What is a Settlement Agreement (in Employment Law)?

What is an employment settlement agreement?

If your employer has just offered you a settlement agreement, you may be wondering what that means.

What is a settlement agreement? Why have you received one? How should you respond?

(For the avoidance of doubt, this article only relates to employment settlement agreements. The term is used in other areas of law, such as divorce settlements. You’ll need to speak to a different solicitor if you need advice on that.)

What is a settlement agreement?

A settlement agreement is a contract between you and your employer by which you sign away all your rights to bring any kind of claim. This is usually in exchange for a sum of money.

There are certain legal requirements that must be met – otherwise the agreement isn’t valid. These legal requirements are largely aimed at protecting you, the employee.

What are the legal requirements?

In order for a settlement agreement to be effective, the following conditions must be met:

  • The agreement must be in writing
  • It must specify which potential claims you’re giving up (eg unfair dismissal, discrimination, holiday pay)
  • You must receive legal advice on it from someone suitably qualified, usually a solicitor (but see below for other options)
  • Your adviser must be insured
  • Your adviser must be named in the agreement
  • The agreement must stated that the above conditions are satisfied

If any of the above conditions are not met, the agreement will be void. That may mean you can still bring a claim. But it may also mean you won’t receive your money.

Independent legal advice

As mentioned above, you must receive advice from a ‘relevant independent adviser’ on the effect of the settlement agreement. Otherwise, it’s just not valid.

But what is a relevant independent adviser? Who qualifies? And how do you find one?

In order to qualify, your adviser can be any of the following:

  • a qualified lawyer (usually a solicitor or a barrister); or
  • a trade union representative, who is authorised on behalf of the union;or
  • someone who works at at an advice centre, who is certified by that centre;or
  • a Fellow of the Institute of Legal Executives, provided that they are practising in a solicitors’ firm

Your adviser must not be employed by or acting for your employer. It’s fine for them to be part of a panel selected by the employer. They may (and usually are) paid by the employer. However, they must be independent of the employer and act in the best interests of the employee.

Sometimes a lawyer may advise a group of employees at a group presentation. This is acceptable, provided each employee also has a one-to-one consultation with the solicitor afterwards.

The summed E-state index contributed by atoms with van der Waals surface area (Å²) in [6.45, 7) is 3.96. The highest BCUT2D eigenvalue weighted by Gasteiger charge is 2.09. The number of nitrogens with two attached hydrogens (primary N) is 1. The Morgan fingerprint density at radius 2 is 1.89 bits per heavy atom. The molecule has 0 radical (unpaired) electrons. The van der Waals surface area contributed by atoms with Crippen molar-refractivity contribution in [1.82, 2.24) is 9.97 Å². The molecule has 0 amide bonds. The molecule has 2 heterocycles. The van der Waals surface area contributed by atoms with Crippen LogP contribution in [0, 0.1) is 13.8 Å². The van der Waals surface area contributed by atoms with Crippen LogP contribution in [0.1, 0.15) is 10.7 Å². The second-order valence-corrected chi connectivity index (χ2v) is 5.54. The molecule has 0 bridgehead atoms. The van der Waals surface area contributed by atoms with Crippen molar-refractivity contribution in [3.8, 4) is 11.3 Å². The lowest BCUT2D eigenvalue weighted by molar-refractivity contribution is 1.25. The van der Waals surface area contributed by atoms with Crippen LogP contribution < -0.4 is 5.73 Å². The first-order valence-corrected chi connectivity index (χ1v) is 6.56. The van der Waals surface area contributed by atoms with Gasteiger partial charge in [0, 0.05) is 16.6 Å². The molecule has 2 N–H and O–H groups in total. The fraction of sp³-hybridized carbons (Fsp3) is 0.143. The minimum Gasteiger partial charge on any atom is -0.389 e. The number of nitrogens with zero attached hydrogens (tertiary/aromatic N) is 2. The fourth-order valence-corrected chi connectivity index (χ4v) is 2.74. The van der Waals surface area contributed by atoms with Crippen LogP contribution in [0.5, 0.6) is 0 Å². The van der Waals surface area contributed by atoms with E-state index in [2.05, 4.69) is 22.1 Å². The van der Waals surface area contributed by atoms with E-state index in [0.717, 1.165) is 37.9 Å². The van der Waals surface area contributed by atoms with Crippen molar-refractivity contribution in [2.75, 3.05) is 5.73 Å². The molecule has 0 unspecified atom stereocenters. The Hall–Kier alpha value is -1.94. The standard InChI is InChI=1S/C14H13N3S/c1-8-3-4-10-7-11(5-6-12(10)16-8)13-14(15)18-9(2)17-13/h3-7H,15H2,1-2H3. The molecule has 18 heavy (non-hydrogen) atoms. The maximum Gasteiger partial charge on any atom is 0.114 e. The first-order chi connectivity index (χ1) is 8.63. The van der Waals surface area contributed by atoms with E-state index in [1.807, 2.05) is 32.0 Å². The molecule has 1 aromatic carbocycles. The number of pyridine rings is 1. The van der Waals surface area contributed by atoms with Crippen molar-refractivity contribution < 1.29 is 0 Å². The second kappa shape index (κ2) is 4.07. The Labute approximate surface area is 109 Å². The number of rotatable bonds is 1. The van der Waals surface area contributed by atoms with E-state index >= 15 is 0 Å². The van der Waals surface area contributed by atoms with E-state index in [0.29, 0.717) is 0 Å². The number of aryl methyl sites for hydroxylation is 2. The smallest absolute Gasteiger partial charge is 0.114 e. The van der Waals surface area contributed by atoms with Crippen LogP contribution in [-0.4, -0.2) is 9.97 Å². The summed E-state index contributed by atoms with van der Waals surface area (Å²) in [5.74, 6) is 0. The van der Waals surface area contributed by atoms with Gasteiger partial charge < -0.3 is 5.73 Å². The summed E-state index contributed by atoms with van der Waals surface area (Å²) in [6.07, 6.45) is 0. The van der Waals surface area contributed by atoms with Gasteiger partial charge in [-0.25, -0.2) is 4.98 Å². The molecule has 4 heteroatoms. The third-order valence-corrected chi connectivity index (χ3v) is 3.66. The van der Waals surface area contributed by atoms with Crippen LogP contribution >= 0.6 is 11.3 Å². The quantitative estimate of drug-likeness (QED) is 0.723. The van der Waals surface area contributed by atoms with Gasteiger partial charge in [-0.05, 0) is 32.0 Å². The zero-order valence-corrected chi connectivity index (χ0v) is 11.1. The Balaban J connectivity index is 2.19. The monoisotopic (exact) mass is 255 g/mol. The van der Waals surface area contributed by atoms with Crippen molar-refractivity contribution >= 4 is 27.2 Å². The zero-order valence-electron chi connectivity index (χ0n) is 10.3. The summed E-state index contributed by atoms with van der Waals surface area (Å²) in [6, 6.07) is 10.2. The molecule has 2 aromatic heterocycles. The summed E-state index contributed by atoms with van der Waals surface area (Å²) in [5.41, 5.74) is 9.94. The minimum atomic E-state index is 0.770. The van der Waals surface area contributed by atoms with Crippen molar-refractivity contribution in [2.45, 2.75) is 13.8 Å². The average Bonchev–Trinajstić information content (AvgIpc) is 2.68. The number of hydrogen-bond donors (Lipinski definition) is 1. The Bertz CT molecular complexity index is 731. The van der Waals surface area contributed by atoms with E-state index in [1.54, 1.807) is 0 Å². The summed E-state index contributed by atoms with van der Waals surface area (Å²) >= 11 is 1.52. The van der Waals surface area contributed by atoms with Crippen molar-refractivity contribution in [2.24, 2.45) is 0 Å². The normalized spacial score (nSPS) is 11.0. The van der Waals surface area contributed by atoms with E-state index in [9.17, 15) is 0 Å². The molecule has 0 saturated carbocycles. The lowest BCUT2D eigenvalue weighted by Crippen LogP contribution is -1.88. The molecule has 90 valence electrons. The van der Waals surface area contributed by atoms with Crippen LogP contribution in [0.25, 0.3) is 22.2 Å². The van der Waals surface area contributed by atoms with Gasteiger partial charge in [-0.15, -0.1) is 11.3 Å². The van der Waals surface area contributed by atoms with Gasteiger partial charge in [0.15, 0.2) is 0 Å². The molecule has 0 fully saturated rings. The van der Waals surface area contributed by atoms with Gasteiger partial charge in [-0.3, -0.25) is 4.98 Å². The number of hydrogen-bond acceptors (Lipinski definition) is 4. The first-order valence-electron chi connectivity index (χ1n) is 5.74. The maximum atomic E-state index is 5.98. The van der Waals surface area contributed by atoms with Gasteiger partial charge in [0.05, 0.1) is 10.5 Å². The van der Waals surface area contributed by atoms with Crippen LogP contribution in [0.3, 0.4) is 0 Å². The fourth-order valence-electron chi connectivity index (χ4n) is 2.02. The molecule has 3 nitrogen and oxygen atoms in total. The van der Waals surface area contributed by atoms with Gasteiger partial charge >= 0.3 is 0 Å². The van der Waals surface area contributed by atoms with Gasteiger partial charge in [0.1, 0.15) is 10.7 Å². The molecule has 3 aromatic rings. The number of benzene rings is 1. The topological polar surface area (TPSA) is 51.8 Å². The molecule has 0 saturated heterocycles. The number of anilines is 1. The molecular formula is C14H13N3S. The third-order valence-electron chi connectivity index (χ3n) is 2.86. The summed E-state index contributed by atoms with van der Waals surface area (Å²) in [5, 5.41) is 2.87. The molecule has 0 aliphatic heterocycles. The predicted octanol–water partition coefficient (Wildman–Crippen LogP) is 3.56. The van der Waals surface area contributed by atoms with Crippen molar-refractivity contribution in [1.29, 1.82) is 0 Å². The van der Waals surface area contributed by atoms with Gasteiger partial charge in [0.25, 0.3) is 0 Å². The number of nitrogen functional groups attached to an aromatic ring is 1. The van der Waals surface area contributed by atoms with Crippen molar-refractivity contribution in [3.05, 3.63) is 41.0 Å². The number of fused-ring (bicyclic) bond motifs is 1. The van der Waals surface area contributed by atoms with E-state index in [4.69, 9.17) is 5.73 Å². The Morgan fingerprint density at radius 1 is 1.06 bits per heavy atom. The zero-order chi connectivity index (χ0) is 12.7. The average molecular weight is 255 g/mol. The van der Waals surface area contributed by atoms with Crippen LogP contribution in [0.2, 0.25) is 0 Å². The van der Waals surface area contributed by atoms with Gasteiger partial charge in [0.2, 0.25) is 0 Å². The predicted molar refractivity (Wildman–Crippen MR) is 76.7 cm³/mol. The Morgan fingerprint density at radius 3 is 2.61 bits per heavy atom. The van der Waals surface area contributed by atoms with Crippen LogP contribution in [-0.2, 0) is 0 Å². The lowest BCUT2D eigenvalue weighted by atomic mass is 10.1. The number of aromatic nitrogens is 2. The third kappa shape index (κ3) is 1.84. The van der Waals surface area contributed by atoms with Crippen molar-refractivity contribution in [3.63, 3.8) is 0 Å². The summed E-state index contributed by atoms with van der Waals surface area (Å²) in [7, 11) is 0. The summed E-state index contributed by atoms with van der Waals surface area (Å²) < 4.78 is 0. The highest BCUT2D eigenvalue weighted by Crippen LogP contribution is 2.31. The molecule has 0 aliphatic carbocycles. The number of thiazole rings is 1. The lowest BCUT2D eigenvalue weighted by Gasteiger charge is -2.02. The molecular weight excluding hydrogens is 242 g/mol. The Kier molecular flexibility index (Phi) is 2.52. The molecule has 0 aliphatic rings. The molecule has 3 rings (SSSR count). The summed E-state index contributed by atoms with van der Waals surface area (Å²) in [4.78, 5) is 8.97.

Usually the adviser will sign an adviser’s certificate to confirm that the advice has been given.

Although it’s not a legal requirement for your employer to pay your legal costs, they usually pay a contribution. In most cases, we limit our fee to the amount of that contribution, which means that there’s not charge to you.

Click here to find out more about how we charge for advice on settlement agreements.

What claims are you giving up?

Your settlement agreement probably includes a list of about 30 different types of employment claim. By signing the agreement you’re giving up your right to bring any of those claims.

Most of the claims probably won’t be relevant anyway. You may think it would be easier and quicker just to say you’re giving up all your claims without having to list them. However, the law doesn’t allow this. The agreement must specify each claim.

When you speak to your adviser, they will be able to advise you which claims you may be able to bring and what they are worth. Even if you don’t want to bring legal proceedings, you should know the value of any potential claims because it affects the amount you should accept in the settlement agreement. Your adviser will advise you on whether there’s any scope for negotiation.

The advantages of a settlement agreement

The potential advantages of reaching a settlement agreement are:

  • it can bring an early end to a dispute which could otherwise become drawn out, expensive and stressful
  • there’s no need for an external body, such as ACAS, to get involved
  • the settlement agreement can be enforced through the courts if either party breaches it

Provided the parties can reach a sensible compromise, a settlement agreement is usually a better option than pursuing the dispute in an employment tribunal. Click here to find out why.

Free Consultation About Your Settlement Agreement

If you have received a settlement agreement, you will need to make sure you receive legal advice on it.

We advise clients throughout the UK. Call us now for a free consultation.

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